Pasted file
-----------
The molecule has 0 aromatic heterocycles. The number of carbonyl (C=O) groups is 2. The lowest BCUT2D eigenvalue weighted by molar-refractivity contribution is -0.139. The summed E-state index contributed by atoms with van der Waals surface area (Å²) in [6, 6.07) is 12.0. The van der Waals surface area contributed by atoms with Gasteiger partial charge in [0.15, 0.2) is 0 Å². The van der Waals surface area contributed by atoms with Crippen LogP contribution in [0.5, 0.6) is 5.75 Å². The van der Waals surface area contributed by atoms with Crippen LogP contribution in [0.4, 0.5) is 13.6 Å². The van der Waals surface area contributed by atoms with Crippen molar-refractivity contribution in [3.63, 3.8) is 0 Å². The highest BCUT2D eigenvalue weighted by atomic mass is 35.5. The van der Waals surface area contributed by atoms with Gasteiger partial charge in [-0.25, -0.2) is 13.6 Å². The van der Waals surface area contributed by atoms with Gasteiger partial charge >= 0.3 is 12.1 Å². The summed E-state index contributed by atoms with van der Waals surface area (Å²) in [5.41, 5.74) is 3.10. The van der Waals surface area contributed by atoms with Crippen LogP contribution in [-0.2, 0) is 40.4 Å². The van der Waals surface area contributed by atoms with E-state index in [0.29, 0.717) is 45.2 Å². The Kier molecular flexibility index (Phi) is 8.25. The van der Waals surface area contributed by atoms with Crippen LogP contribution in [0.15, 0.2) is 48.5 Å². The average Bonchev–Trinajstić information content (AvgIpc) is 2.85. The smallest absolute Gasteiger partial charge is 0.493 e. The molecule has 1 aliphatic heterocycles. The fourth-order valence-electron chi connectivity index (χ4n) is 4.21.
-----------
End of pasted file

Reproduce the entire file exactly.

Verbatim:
The molecule has 0 aromatic heterocycles. The number of carbonyl (C=O) groups is 2. The lowest BCUT2D eigenvalue weighted by molar-refractivity contribution is -0.139. The summed E-state index contributed by atoms with van der Waals surface area (Å²) in [6, 6.07) is 12.0. The van der Waals surface area contributed by atoms with Gasteiger partial charge in [0.15, 0.2) is 0 Å². The van der Waals surface area contributed by atoms with Crippen LogP contribution in [0.5, 0.6) is 5.75 Å². The van der Waals surface area contributed by atoms with Crippen LogP contribution in [0.4, 0.5) is 13.6 Å². The van der Waals surface area contributed by atoms with Crippen molar-refractivity contribution in [3.63, 3.8) is 0 Å². The highest BCUT2D eigenvalue weighted by atomic mass is 35.5. The van der Waals surface area contributed by atoms with Gasteiger partial charge in [-0.25, -0.2) is 13.6 Å². The van der Waals surface area contributed by atoms with Gasteiger partial charge >= 0.3 is 12.1 Å². The summed E-state index contributed by atoms with van der Waals surface area (Å²) in [5.41, 5.74) is 3.10. The van der Waals surface area contributed by atoms with Crippen LogP contribution in [-0.2, 0) is 40.4 Å². The van der Waals surface area contributed by atoms with E-state index in [0.29, 0.717) is 45.2 Å². The Kier molecular flexibility index (Phi) is 8.25. The van der Waals surface area contributed by atoms with Crippen LogP contribution in [0.15, 0.2) is 48.5 Å². The average Bonchev–Trinajstić information content (AvgIpc) is 2.85. The smallest absolute Gasteiger partial charge is 0.493 e. The molecule has 1 aliphatic heterocycles. The fourth-order valence-electron chi connectivity index (χ4n) is 4.21.